We say the function values converges linearly to the optimal value. Also, since we have the relation between function values and input values, we have \( | | x _ k - x _ \star | | \) converges linearly to 0. Here \( x _ \star \) denotes the solution to the optimization problem. For an error threshold of \( \epsilon \), we would need number of iteration in the order of \log \frac{1}{\epsilon} to find a solution within that error threshold. |

**Theorem** [** Rate for L-Lipschizt**] If f has L-Lipschitz gradient, then

The convergence rate is not as good, since we are in a more general case. We say the function values converges in log. For an error threshold of \( \epsilon \), we now need in the order of \( \frac{1}{\epsilon} \) iteraions to find a solution within that error threshold. Note that this is much worse than the previous result.

We quickly mention the (Nesterov) momentum method here, basically, each iteration, instead of updating \( x _ k \) along the direction of gradient, it updates along the weighted average of all the gradient computed so far, with more weight to the recent gradients. I don’t think it’s quite like that but it is the idea, using the previous computed gradients.

**Algorithm** [** Nesterov Momentum**] The update rule for Nesterov method, for constant stepsize \( \alpha \) and momentum rate \( \beta \) is

If we were to be careful with the analysis before, for L-Lipschitz gradient and strongly convex function with parameter \( m \), we have the rate of convergence is \( O \left( \frac{L}{m} \log \frac{1}{\epsilon} \right)\). With the Nesterov method, we get an improvement to \( O \left( \sqrt{\frac{L}{m}} \log \frac{1}{\epsilon} \right)\). Similarly, for L-Lipschitz gradient, the error rate before was \( O \left( \frac{L}{\epsilon} \right)\), now with Nesterov momentum method, we have \( O \left( \sqrt{\frac{L}{\epsilon}}\right)\). So Nesteve momentum method gives a bit better rate for very little computational cost.

**2. Coordinate Descent**

#### 2.1. Defining Algorithm

In Machine Learning, we sometimes work with the case where the dimension is too big, or there is too many datapoint. Consider a data matrix \( X \in \mathbb{R} ^ {m \times n}\), if \( m \) is too big, one can do Stochastic (Batch) Gradient Descent, which instead of calculating the gradient on all \( m \) data points, it approximate the gradient with only \( b \) data points, for \( b \) is the batch size (for example \( b = 128\), while \( m \approx 1000000 \)). On the other hand, if \( n\) is big, we can upgrade a few of coordinate per iteration, instead of updating the whole \( n \) dimension. This is Coordinate descent.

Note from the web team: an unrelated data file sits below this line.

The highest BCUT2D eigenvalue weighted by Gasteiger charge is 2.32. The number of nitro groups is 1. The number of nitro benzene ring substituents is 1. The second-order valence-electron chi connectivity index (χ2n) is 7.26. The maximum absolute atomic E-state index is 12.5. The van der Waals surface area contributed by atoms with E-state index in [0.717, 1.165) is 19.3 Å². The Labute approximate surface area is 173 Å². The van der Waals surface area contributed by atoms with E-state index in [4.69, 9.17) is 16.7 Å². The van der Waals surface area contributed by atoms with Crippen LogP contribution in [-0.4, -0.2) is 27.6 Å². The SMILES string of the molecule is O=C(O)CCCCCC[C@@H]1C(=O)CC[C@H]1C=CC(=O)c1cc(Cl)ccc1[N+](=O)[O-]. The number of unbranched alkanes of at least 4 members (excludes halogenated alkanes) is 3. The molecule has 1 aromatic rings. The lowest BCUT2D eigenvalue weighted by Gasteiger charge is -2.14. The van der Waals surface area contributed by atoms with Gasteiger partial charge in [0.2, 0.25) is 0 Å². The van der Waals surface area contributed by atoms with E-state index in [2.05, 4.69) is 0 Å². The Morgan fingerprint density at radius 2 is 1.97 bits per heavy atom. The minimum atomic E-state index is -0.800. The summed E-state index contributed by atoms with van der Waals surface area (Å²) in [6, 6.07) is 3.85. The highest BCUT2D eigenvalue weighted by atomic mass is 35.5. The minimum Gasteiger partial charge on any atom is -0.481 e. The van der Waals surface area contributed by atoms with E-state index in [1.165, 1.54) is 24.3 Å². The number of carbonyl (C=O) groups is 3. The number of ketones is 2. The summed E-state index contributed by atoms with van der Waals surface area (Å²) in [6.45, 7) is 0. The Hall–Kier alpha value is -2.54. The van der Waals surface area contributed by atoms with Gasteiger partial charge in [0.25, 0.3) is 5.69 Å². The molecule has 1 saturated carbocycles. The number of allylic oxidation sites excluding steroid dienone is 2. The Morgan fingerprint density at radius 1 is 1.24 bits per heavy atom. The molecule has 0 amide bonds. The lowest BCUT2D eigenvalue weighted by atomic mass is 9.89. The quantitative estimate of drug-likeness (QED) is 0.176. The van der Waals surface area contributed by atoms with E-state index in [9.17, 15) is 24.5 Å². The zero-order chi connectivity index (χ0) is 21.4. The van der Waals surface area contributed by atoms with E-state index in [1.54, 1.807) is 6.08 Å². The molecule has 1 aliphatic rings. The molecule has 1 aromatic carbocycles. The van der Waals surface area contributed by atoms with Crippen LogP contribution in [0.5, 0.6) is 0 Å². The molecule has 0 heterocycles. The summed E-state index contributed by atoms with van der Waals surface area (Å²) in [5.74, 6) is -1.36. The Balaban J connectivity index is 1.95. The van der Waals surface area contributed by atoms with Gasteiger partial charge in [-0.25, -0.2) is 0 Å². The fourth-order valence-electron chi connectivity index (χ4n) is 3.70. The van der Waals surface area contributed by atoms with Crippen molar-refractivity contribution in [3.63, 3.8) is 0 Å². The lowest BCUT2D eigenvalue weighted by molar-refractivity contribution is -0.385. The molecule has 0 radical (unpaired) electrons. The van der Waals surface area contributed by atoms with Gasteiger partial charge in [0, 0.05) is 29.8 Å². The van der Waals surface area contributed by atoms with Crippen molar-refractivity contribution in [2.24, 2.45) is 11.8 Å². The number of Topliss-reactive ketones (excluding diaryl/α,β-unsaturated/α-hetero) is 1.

For those problem where calculating coordinate gradient (i.e. partial derivative) is simple, it turns out the the rate for coordinate descent is as good as for typical gradient descent. First let’s define the L-Lipschitz condition coordinatewise

**Definition** [** Coordinate-wise Lipschitz gradient**] \( f \) is L-Lipschitz coordinate-wise with constant \( L _ i\) at coordinate \( i \) iff
for \( h_i \) is zero everywhere except at coordinate \( i \).

We assume our function \( f \) is L-Lipschitz coordinate wise with constant \( L _ i, i = 1,2,…,n \). Then the Randomized Coordinate Descent Method is defined as followed:

**Algorithm** [** Randomized Coordinate Descent**]

- Pick an initial point \( x _ 0\)
- For \( k = 1,2,… \)
- pick coordinate \( i \) randomly with uniform probability
- compute \( x _ {k + 1} = x _ k - \frac{1}{L _ i} \nabla f (x)[i]\).